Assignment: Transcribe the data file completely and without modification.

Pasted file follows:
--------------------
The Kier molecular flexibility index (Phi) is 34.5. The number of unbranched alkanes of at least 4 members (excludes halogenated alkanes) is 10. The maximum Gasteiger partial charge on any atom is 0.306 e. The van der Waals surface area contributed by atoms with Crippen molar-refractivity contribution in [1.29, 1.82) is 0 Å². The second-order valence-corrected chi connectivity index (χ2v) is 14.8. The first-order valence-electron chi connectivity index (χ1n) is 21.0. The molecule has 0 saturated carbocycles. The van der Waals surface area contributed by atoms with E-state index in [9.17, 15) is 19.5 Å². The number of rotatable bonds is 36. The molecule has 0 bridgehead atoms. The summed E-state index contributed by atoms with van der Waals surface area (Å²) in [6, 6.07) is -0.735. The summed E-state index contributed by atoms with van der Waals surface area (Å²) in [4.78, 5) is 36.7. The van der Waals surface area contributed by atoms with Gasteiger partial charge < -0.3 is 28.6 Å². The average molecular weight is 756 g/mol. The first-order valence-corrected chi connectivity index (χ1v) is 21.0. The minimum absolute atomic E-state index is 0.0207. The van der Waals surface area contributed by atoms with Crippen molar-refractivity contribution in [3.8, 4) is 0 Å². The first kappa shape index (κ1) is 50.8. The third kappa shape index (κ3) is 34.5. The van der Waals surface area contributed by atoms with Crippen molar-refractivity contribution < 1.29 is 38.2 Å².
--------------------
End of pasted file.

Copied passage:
The Kier molecular flexibility index (Phi) is 34.5. The number of unbranched alkanes of at least 4 members (excludes halogenated alkanes) is 10. The maximum Gasteiger partial charge on any atom is 0.306 e. The van der Waals surface area contributed by atoms with Crippen molar-refractivity contribution in [1.29, 1.82) is 0 Å². The second-order valence-corrected chi connectivity index (χ2v) is 14.8. The first-order valence-electron chi connectivity index (χ1n) is 21.0. The molecule has 0 saturated carbocycles. The van der Waals surface area contributed by atoms with E-state index in [9.17, 15) is 19.5 Å². The number of rotatable bonds is 36. The molecule has 0 bridgehead atoms. The summed E-state index contributed by atoms with van der Waals surface area (Å²) in [6, 6.07) is -0.735. The summed E-state index contributed by atoms with van der Waals surface area (Å²) in [4.78, 5) is 36.7. The van der Waals surface area contributed by atoms with Gasteiger partial charge < -0.3 is 28.6 Å². The average molecular weight is 756 g/mol. The first-order valence-corrected chi connectivity index (χ1v) is 21.0. The minimum absolute atomic E-state index is 0.0207. The van der Waals surface area contributed by atoms with Crippen molar-refractivity contribution in [3.8, 4) is 0 Å². The first kappa shape index (κ1) is 50.8. The third kappa shape index (κ3) is 34.5. The van der Waals surface area contributed by atoms with Crippen molar-refractivity contribution < 1.29 is 38.2 Å².